Since 2014, immediately before the beginning of Fall quarter, we nudge eligible-not-registered rising sophomores with information, support and reasons to come in and register. Each summer, we've increased the prompts to these students. In 2014, we began 10 days before school, and 20% (14 students) came back to register. In 2015, we began four weeks out, with a prompt each week, and brought 36% (22 students) back to campus. For five weeks prior to Fall 2016, we sent all eligible-not-registered rising sophomores a weekly nudge regarding the upcoming quarter, value of college, the need to register early to get the courses they want, and asking if they needed any information or help in registering. Of these rising sophomores, 40%  (41 students) returned for the Fall term.  

Near Completers. As in most campuses, once we can get our students into their major (Junior year), they persist. UW Tacoma's attrition rate at this level is 2-3% of a cohort, but this means we lose 40+ near-completers each year. These students have worked so hard, and research tells us that once they leave, they are unlikely to return. Working, 30+ years of age, parents, time and money stressed students are "the new traditionals" at UW Tacoma. They need and value any support we can offer to keep them on track.  In Autumn 2016, the campus began a grant-funded initiative (Institute of Education Sciences) offering similar mobile support for near-completers,  helping them stay on track and take the steps needed to step over the finish line. We'll keep you posted.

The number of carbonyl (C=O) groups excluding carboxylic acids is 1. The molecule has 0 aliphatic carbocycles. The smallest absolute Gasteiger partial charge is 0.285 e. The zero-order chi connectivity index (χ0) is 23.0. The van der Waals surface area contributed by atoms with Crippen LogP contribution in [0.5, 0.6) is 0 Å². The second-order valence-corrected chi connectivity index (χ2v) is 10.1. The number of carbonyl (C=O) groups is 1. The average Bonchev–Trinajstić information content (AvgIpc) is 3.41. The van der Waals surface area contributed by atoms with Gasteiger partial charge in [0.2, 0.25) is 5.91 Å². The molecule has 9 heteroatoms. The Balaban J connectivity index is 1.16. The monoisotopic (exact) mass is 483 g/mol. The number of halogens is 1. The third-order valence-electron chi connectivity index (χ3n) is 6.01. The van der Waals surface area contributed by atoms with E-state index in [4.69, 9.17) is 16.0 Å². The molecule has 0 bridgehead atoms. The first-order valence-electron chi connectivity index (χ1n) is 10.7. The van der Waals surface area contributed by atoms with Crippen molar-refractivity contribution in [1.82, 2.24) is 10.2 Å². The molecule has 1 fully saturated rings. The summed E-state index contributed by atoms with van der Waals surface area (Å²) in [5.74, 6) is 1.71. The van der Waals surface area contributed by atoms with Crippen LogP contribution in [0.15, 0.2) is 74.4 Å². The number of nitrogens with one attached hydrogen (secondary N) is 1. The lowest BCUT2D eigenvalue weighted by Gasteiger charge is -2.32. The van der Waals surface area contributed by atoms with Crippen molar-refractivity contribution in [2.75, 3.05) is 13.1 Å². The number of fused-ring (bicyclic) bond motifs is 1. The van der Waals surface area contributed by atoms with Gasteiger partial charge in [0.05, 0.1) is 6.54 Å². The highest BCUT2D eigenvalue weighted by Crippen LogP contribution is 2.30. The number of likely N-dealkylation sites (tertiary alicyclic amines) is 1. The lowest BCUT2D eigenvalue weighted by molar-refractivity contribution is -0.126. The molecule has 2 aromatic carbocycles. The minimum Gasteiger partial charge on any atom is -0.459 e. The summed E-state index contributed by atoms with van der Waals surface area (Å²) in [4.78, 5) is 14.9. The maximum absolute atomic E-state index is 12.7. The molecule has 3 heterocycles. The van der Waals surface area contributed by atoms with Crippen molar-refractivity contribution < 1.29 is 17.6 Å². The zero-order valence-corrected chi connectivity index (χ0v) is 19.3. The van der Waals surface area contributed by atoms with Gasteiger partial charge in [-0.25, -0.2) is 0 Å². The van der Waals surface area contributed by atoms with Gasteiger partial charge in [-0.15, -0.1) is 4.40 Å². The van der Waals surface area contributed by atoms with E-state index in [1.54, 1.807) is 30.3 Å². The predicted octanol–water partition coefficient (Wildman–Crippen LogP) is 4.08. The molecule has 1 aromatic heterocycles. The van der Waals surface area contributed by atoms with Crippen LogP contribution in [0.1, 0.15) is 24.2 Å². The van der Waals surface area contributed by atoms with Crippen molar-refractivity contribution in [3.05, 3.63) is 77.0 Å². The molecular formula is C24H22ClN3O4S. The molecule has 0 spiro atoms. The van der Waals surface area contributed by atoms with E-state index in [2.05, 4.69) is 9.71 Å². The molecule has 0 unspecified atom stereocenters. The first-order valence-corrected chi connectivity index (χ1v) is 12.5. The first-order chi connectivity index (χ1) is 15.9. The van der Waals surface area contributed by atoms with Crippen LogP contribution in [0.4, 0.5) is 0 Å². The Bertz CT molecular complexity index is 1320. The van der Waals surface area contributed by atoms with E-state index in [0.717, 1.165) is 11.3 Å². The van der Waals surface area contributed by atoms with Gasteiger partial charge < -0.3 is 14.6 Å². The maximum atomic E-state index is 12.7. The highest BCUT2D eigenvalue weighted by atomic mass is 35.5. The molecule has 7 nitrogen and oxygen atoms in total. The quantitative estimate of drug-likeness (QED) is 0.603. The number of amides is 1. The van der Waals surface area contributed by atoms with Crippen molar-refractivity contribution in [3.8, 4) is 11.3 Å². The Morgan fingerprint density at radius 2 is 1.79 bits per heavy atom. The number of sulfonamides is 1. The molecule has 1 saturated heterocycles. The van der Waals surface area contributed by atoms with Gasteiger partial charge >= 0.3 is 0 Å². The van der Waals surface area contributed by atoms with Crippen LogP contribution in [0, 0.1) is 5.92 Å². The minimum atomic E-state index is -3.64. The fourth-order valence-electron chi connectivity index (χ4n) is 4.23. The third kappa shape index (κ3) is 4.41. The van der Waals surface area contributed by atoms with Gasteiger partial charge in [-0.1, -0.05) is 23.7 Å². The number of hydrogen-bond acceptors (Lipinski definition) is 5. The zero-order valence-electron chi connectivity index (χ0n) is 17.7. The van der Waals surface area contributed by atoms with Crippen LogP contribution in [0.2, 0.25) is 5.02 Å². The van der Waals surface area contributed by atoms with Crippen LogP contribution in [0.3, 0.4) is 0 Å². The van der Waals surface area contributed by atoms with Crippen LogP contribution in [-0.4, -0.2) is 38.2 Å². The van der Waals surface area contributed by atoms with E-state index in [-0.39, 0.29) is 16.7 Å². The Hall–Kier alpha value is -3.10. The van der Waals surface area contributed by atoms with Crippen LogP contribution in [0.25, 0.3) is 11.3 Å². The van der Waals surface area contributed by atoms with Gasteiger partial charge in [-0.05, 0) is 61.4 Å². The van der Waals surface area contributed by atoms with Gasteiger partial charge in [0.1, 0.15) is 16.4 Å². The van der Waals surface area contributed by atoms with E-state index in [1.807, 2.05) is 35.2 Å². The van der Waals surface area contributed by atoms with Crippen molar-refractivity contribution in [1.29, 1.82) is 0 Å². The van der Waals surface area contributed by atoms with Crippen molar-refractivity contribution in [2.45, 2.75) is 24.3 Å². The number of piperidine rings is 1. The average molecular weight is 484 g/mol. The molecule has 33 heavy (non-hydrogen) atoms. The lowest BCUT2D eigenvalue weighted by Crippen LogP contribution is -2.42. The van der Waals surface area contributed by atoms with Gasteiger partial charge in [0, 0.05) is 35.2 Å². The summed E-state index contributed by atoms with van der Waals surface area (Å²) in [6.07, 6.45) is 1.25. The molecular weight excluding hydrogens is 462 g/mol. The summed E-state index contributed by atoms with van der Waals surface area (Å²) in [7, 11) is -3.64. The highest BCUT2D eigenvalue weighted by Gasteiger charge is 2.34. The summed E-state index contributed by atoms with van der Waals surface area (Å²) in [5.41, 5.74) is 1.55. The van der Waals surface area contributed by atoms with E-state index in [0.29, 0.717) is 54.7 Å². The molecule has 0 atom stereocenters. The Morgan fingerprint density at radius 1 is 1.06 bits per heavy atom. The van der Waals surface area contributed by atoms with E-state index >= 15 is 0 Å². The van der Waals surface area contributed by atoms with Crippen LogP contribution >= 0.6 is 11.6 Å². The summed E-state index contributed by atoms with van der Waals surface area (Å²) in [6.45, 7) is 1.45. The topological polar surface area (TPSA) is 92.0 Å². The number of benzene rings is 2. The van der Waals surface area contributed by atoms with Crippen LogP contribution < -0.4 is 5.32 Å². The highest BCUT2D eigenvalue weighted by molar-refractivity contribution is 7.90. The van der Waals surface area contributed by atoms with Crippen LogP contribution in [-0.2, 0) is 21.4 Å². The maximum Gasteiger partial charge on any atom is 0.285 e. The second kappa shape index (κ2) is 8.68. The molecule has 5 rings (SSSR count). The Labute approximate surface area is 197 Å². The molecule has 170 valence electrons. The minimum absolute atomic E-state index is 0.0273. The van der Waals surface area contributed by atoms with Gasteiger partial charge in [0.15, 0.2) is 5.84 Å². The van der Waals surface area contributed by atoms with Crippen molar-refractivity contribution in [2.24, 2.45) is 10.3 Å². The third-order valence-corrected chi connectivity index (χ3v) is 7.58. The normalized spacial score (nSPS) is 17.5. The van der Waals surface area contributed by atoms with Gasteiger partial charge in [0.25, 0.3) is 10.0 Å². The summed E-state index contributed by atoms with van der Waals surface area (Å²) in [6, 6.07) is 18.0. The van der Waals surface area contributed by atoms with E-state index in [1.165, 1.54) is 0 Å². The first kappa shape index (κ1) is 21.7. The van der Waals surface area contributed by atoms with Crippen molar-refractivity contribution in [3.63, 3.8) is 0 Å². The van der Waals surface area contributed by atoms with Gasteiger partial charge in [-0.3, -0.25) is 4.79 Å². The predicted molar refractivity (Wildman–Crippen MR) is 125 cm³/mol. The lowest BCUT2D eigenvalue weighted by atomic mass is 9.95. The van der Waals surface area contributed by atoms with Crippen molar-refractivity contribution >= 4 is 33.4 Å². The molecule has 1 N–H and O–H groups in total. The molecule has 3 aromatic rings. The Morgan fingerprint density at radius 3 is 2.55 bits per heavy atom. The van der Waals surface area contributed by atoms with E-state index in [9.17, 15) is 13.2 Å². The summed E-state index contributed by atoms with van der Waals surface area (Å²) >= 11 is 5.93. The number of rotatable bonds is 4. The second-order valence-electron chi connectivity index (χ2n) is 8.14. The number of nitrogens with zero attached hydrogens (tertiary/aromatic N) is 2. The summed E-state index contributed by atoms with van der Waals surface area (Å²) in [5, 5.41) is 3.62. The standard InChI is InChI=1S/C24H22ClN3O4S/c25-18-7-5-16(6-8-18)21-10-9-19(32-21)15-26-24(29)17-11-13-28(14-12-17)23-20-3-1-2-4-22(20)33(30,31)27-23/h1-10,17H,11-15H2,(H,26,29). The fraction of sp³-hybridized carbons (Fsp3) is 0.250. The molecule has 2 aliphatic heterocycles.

The University of Washington Tacoma continues to expand their nudge efforts, including personalized messaging in the LMS and collaboration with Institutional Research to identify target populations needing support. If you're interested in knowing more about UW Tacoma's nudge initiative, we've done our best to record our work in the scholarly and trade literature. Here's all the most popular that Google can find. You'll find even more at Google Scholar if you want to dive deep into the data.  

For more information, contact Colleen Carmean, PhD (carmean@uw.edu)
PS: Drink plenty of water and eat a healthy breakfast to be of optimum energy during the day (nudge).